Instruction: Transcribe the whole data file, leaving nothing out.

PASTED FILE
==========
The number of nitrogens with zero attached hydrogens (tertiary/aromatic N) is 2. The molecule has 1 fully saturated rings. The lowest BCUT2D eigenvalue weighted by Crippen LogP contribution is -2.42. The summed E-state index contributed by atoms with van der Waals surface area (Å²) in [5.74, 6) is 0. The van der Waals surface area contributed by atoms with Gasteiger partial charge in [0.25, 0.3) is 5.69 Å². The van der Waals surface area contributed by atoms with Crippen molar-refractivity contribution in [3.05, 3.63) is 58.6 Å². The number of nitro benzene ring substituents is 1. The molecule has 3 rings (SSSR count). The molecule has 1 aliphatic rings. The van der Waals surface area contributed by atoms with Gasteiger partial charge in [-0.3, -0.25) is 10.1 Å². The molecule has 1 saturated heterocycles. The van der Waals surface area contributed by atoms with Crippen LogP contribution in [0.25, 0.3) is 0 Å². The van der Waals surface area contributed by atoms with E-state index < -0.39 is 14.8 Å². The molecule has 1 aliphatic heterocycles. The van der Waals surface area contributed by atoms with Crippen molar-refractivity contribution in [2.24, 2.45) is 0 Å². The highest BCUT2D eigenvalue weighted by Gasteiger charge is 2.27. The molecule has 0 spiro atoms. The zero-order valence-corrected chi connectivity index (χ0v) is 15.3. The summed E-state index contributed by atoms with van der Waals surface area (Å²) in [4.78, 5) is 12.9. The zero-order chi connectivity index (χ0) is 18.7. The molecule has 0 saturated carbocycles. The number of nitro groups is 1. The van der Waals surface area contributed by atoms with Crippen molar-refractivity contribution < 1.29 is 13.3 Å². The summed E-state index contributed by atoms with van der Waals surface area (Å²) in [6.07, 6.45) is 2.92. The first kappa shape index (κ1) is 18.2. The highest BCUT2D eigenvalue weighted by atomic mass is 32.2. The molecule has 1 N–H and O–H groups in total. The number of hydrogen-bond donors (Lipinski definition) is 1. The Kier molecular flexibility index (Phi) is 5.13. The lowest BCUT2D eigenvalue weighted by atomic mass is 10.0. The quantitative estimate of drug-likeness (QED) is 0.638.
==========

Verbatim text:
The number of nitrogens with zero attached hydrogens (tertiary/aromatic N) is 2. The molecule has 1 fully saturated rings. The lowest BCUT2D eigenvalue weighted by Crippen LogP contribution is -2.42. The summed E-state index contributed by atoms with van der Waals surface area (Å²) in [5.74, 6) is 0. The van der Waals surface area contributed by atoms with Gasteiger partial charge in [0.25, 0.3) is 5.69 Å². The van der Waals surface area contributed by atoms with Crippen molar-refractivity contribution in [3.05, 3.63) is 58.6 Å². The number of nitro benzene ring substituents is 1. The molecule has 3 rings (SSSR count). The molecule has 1 aliphatic rings. The van der Waals surface area contributed by atoms with Gasteiger partial charge in [-0.3, -0.25) is 10.1 Å². The molecule has 1 saturated heterocycles. The van der Waals surface area contributed by atoms with Crippen LogP contribution in [0.25, 0.3) is 0 Å². The van der Waals surface area contributed by atoms with E-state index < -0.39 is 14.8 Å². The molecule has 1 aliphatic heterocycles. The van der Waals surface area contributed by atoms with Crippen molar-refractivity contribution in [2.24, 2.45) is 0 Å². The highest BCUT2D eigenvalue weighted by Gasteiger charge is 2.27. The molecule has 0 spiro atoms. The zero-order valence-corrected chi connectivity index (χ0v) is 15.3. The summed E-state index contributed by atoms with van der Waals surface area (Å²) in [4.78, 5) is 12.9. The zero-order chi connectivity index (χ0) is 18.7. The molecule has 0 saturated carbocycles. The number of nitro groups is 1. The van der Waals surface area contributed by atoms with Crippen molar-refractivity contribution < 1.29 is 13.3 Å². The summed E-state index contributed by atoms with van der Waals surface area (Å²) in [6.07, 6.45) is 2.92. The first kappa shape index (κ1) is 18.2. The highest BCUT2D eigenvalue weighted by atomic mass is 32.2. The molecule has 1 N–H and O–H groups in total. The number of hydrogen-bond donors (Lipinski definition) is 1. The Kier molecular flexibility index (Phi) is 5.13. The lowest BCUT2D eigenvalue weighted by atomic mass is 10.0. The quantitative estimate of drug-likeness (QED) is 0.638.